Roulette Table Layout: Learn About Roulette Wheels & Table Layouts

For those who have never played Roulette, the experience can be a little disorientating as you try to understand how to play and what all of the different parts of the table mean.

This article will take you through everything you need to know about round roulette tables and hopefully demystify some of its complexities. First, we’ll start by looking at the history of Roulette, and then we’ll move on to round and square layouts, talking about their differences and why there is such a big difference in price between them. From here, we will look at the betting options available on both types of the table before taking a closer look at each part or section of a Roulette table. Before we get into this, however, let’s quickly look at the history of Roulette.

The History of Roulette

It is thought that Roulette was first invented by Blaise Pascal, the famous philosopher, and mathematician, to create an extremely fair game that could be used for gambling. A colleague of Pascal called Chevalier de Mere claimed that he had developed the idea before suggesting it to Pascal, who improved upon his design. A similar game known as ‘Roly-Poly’ was created in Germany during the early 18th century, but no one really knows whether this influenced or inspired Pascal’s creation. What we do know, however, is that by 1738 a roulette wheel had been built and displayed publicly in Paris. The way it worked was very different from the game we know today, however. The wheel had numbers rather than colors (red & black) and only included the numbers 1-36, with 0, and 00 eventually added later on. Furthermore, there was no such thing as inside bets or outside bets; instead, you would place your bet on a number between 1-36 or on red/black, which would then be matched to the appropriate section of the wheel once it came to rest.

This version of Roulette caught on quickly but soon evolved into something which looked more like how Roulette looks today. The first significant change was that they decided to use alternating colors for each number slot. At this point in time, the French were using ‘Roulette’ whereas it was still known as ‘Roly-Poly’ across the English Channel. When the rules of Roulette were formalized in 1843, they included a ban on alternating red and black, which is why you will rarely see this version of the game. Following this, some casinos began to use numbers 0-36, while others started to group the numbers by colors (red or black). You can buy roulette wheels today with either of these options, but most casinos prefer having all the numbers together in one color, which is why you typically see them grouped like this;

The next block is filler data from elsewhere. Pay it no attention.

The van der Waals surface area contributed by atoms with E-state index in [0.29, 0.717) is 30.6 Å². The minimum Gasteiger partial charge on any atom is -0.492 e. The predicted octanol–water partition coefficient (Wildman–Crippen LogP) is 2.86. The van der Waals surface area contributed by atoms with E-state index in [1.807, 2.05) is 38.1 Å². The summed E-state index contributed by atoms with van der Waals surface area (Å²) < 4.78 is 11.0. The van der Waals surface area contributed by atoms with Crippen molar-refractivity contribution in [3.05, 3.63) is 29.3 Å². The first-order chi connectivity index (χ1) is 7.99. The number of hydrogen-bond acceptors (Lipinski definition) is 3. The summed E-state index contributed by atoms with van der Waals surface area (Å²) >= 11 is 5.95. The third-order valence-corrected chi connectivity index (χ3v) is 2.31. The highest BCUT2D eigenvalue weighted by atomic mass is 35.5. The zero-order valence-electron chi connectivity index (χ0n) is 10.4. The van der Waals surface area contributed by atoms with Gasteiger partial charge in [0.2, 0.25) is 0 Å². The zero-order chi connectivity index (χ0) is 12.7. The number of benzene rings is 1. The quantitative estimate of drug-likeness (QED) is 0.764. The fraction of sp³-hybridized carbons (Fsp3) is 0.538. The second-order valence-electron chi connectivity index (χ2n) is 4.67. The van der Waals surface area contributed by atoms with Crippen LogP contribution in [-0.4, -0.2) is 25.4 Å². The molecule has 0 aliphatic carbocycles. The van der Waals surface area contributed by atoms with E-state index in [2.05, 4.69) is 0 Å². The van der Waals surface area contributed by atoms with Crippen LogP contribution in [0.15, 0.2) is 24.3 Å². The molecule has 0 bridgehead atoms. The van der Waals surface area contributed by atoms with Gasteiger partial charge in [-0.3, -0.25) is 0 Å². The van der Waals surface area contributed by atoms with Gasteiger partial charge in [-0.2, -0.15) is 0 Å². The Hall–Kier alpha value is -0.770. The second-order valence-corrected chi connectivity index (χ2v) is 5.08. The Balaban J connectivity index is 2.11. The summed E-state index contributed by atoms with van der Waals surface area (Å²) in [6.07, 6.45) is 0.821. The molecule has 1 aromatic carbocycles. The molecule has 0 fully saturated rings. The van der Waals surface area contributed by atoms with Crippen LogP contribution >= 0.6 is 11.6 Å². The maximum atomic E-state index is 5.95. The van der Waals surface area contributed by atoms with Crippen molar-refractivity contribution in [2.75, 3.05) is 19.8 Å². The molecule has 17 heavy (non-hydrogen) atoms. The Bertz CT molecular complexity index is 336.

The following significant change came in 1870 when the French replaced the 0 on their wheel with a 00. This was done even though there wasn’t really any statistical advantage for it at that time, but more because they wanted the games to be fairer and thought that players were more likely to bet on 0 or 00 than they would 33-1 (which was the previous outside bet) if it had been available.

The History of Roulette in America

As far as we know, the early US casinos imported their roulette wheels from Europe when they were first built. However, there is little evidence that anyone tried to improve upon this setup until 1843, when a man named John H. Winn revolutionized casino games in America and around the world by inventing his own version of Chevalier de Mere’s original game. This new version quickly caught on, and people flocked from all over the country to try out this exciting new Roulette style, which included inside and outside bets. Winn helped standardize the rules for Roulette in America, and his version quickly became the go-to option for casinos all over the country.

Once again, there was little major change until 1969 when a man called Edward O. Thorp published a book called ‘Beat The Dealer’ which introduced card counting to the world of gambling. As you probably know from our other articles, this is where you keep track of what cards have been played recently to increase your chances of winning a game like blackjack or baccarat – You can read more about card counting here if you’re interested. Although it wasn’t immediately apparent at first, this technique turned out to work quite well on Roulette too, which is why so many casinos now have a 10-second delay on their roulette wheels to stop players from doing this.

Roulette Layout & Roulette Table Layout

As you’ve no doubt seen when observing the game, there are 37 number slots on a roulette wheel in total, which are split into two distinct parts. There are 18 red numbers and 18 black numbers along with one green slot in the middle, known as 0 or ‘the house’ because it pays out at 2 to 1. The roulette table layout will typically look something like this;